Tórshavn is very small, but very pretty. Take a walk in Vidarlundi; a rather grand park in the city centre. There are lush lawns, sparkling rivers and boulders there.

Above Vidarlundi is the city's only shopping centre; «SMS». This has all the usual shops, a Burger King and a decent coffee shop.

Eating: Etika sushi restaurant opposite Hotel Hafnia has fantastic sushi, Kusmi tea, imported beer, sake, and everything you could ever desire (if you like sushi). This is probably the one «hip» restaurant in Tórshavn, so it's often fully booked i the evenings. Prices are reasonable, and they have a fantastic childrens' menu.

Etika sushi restaurant. Yummy!

Tòrshavn harbour.

Boulders in Vidarlundi.

Vidarlundi main path.
House overlooking Vidarlundi. Such a serene view!

We met up with a couple of Faroese friends we met in Cornwall (of all places), and after a coffee at Baresso in SMS shopping centre, they showed us this little place with great historic importance.

Kyrkjebøur used to be the capital of the Faroe Islands. Tòrshavn was where they held their ting; a parliament of sorts, but was only used once a year or so. Gradually, however, shops popped up, and people started living there. Soon Kyrkjebøur became a deserted little village, much like it is today. But a thousand years ago, the place was thriving. The Bishop had his seat here; in a house that is still inhabited, making it the oldest house in the world that is still lived in. The roof on this house was actually brought from Norway, and is a thousand years old! On the hill behind the Bishop's house is a small cave, which is where one of Norway's greatest viking kings was supposedly born (on the wrong side of the blanket, of course). The ruins of a cathedral still remains, and there is a picturesque little church there that is still in use.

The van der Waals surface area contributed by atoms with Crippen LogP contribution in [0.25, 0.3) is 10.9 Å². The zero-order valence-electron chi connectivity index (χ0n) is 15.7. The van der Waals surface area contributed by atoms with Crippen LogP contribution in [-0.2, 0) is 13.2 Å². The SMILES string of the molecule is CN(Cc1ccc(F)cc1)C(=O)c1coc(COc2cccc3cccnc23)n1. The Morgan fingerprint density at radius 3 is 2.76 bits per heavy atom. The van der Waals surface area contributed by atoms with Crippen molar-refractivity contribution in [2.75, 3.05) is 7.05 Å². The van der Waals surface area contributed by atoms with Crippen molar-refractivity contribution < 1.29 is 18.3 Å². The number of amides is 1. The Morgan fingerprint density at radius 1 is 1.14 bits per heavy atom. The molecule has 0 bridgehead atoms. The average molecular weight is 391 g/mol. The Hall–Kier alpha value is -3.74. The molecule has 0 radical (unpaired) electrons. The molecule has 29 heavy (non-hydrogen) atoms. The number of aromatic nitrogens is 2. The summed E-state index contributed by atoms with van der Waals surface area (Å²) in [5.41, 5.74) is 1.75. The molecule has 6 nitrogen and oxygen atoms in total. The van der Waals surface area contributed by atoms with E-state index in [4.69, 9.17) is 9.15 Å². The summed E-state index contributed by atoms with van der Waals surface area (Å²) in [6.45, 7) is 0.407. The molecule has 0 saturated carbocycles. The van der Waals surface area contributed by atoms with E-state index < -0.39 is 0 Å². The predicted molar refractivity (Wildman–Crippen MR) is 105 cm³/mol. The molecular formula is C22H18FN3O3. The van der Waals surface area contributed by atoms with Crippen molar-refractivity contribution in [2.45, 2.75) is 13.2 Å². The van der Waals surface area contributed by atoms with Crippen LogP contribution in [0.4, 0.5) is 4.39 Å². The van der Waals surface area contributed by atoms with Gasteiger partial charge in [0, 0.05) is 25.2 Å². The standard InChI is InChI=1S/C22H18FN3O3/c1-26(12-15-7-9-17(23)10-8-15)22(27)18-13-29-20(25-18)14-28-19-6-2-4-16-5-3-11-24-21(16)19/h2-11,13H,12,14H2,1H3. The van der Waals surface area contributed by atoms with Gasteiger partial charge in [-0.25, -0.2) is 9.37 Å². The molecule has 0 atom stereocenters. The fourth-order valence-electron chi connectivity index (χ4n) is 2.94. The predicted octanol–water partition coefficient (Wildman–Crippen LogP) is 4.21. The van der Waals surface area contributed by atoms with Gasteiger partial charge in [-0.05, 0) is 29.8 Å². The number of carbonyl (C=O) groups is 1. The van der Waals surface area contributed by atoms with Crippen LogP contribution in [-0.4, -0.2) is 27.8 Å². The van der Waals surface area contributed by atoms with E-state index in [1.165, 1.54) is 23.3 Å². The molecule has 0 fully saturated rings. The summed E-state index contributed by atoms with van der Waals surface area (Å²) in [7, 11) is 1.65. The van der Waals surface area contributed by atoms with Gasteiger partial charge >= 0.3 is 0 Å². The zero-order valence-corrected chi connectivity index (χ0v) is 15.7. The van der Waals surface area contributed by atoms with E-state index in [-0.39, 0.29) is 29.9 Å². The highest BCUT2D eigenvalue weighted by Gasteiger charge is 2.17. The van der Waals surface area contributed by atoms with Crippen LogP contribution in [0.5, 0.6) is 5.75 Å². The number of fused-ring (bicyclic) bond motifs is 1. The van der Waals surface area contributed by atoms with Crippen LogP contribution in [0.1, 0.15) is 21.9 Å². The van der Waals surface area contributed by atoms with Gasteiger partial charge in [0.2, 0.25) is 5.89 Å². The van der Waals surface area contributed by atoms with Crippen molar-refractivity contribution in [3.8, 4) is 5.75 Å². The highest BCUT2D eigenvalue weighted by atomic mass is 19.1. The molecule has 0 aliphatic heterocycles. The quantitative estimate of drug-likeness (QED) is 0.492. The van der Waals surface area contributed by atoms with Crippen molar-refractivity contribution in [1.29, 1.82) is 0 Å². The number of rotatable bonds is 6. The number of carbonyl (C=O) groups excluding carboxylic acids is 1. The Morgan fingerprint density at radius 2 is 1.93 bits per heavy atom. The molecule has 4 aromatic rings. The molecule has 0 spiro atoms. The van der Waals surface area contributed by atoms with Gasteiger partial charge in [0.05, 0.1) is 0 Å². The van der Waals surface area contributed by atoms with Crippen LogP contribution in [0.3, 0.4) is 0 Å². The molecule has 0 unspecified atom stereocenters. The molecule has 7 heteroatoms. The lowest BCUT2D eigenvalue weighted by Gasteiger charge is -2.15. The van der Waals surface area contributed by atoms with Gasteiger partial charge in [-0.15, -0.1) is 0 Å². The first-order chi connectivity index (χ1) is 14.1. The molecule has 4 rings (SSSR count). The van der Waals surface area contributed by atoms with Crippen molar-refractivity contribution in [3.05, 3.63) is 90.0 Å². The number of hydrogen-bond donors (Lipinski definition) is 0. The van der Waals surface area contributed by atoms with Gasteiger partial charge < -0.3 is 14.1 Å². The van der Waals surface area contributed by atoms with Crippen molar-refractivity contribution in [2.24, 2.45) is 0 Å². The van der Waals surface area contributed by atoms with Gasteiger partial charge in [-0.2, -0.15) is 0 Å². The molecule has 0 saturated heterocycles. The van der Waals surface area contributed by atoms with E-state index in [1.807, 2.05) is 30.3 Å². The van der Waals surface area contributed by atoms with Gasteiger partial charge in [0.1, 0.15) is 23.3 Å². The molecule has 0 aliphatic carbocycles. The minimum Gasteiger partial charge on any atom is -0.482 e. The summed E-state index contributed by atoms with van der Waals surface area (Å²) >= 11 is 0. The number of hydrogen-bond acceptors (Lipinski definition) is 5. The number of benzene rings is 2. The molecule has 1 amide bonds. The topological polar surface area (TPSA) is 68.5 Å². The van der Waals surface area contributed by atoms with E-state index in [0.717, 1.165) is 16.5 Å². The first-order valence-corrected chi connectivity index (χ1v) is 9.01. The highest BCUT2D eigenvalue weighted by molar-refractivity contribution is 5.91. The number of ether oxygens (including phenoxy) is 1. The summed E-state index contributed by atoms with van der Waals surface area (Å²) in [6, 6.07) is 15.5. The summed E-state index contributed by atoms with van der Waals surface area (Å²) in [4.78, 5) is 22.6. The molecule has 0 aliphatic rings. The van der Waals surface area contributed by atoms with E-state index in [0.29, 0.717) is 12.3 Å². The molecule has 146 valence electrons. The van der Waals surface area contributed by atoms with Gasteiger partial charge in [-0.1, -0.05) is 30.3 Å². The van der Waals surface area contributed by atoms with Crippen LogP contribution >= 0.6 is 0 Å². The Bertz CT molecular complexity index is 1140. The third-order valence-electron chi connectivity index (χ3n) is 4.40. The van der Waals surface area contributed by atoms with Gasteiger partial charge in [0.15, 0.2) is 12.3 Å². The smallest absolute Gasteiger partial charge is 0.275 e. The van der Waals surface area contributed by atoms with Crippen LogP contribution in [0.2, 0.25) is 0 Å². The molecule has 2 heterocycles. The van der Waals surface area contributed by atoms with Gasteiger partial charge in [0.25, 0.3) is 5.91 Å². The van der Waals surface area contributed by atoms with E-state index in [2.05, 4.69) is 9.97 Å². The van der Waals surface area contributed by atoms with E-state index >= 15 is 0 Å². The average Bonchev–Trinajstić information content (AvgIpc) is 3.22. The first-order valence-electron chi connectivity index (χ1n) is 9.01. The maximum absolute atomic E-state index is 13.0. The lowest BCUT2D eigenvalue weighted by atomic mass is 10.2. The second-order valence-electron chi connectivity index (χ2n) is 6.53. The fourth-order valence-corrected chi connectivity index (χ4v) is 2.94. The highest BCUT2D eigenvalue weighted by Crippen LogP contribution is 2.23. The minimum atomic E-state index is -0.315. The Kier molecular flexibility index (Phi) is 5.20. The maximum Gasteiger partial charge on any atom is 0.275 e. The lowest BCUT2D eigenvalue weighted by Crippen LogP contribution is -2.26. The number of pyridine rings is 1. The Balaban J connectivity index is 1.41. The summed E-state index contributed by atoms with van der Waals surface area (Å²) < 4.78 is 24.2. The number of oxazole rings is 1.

Our friends live in a village called Skarvanes, though I don't know if they can actually call it a village, seeing as they're the only ones who live there:) Talking to locals really upped my impression of the Faroe Islands; you get such a different view of a place, so this is highly reccommended!

The Bishop's house. See the little red circle? I made that:) It shows the entrance to the cave that Sverre (great viking king mentioned above) was born in!

Gjògv (pronounced Jugf):